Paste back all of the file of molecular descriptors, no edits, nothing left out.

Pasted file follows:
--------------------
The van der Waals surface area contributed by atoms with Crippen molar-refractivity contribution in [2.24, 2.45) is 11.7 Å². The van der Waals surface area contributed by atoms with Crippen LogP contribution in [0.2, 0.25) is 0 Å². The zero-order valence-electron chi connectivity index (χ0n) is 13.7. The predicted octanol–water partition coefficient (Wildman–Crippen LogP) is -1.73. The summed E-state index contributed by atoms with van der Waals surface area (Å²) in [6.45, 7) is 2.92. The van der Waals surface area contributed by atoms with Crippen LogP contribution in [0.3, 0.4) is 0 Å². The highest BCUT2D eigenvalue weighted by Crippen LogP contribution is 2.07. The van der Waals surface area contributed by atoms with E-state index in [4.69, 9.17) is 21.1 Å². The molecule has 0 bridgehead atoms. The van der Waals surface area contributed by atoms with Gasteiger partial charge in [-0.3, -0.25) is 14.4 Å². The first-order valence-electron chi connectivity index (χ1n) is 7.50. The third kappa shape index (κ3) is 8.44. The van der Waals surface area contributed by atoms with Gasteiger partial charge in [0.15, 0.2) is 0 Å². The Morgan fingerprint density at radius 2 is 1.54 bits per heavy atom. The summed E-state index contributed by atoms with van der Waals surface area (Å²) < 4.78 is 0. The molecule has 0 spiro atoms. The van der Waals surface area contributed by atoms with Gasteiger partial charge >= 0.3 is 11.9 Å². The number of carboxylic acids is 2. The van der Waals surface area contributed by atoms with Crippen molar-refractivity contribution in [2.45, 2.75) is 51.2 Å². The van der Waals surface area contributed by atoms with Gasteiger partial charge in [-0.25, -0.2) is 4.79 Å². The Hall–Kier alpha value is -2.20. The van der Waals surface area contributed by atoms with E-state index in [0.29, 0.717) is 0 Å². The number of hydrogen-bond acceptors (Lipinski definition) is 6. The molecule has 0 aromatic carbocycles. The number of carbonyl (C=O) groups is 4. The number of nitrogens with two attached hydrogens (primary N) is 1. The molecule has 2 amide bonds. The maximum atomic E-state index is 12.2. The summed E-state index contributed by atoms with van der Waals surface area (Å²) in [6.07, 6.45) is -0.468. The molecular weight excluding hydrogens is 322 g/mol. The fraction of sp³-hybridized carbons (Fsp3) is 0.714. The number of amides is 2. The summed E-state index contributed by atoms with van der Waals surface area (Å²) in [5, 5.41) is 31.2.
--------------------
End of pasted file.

The van der Waals surface area contributed by atoms with Crippen molar-refractivity contribution in [2.24, 2.45) is 11.7 Å². The van der Waals surface area contributed by atoms with Crippen LogP contribution in [0.2, 0.25) is 0 Å². The zero-order valence-electron chi connectivity index (χ0n) is 13.7. The predicted octanol–water partition coefficient (Wildman–Crippen LogP) is -1.73. The summed E-state index contributed by atoms with van der Waals surface area (Å²) in [6.45, 7) is 2.92. The van der Waals surface area contributed by atoms with Crippen LogP contribution in [0.3, 0.4) is 0 Å². The highest BCUT2D eigenvalue weighted by Crippen LogP contribution is 2.07. The van der Waals surface area contributed by atoms with E-state index in [4.69, 9.17) is 21.1 Å². The molecule has 0 bridgehead atoms. The van der Waals surface area contributed by atoms with Gasteiger partial charge in [-0.3, -0.25) is 14.4 Å². The first-order valence-electron chi connectivity index (χ1n) is 7.50. The third kappa shape index (κ3) is 8.44. The van der Waals surface area contributed by atoms with Gasteiger partial charge in [0.15, 0.2) is 0 Å². The Morgan fingerprint density at radius 2 is 1.54 bits per heavy atom. The summed E-state index contributed by atoms with van der Waals surface area (Å²) < 4.78 is 0. The molecule has 0 spiro atoms. The van der Waals surface area contributed by atoms with Gasteiger partial charge >= 0.3 is 11.9 Å². The number of carboxylic acids is 2. The van der Waals surface area contributed by atoms with Crippen molar-refractivity contribution in [2.45, 2.75) is 51.2 Å². The van der Waals surface area contributed by atoms with Gasteiger partial charge in [-0.25, -0.2) is 4.79 Å². The Hall–Kier alpha value is -2.20. The van der Waals surface area contributed by atoms with E-state index in [0.29, 0.717) is 0 Å². The number of hydrogen-bond acceptors (Lipinski definition) is 6. The molecule has 0 aromatic carbocycles. The number of carbonyl (C=O) groups is 4. The number of nitrogens with two attached hydrogens (primary N) is 1. The molecule has 2 amide bonds. The maximum atomic E-state index is 12.2. The summed E-state index contributed by atoms with van der Waals surface area (Å²) in [6.07, 6.45) is -0.468. The molecular weight excluding hydrogens is 322 g/mol. The fraction of sp³-hybridized carbons (Fsp3) is 0.714. The number of amides is 2. The summed E-state index contributed by atoms with van der Waals surface area (Å²) in [5, 5.41) is 31.2.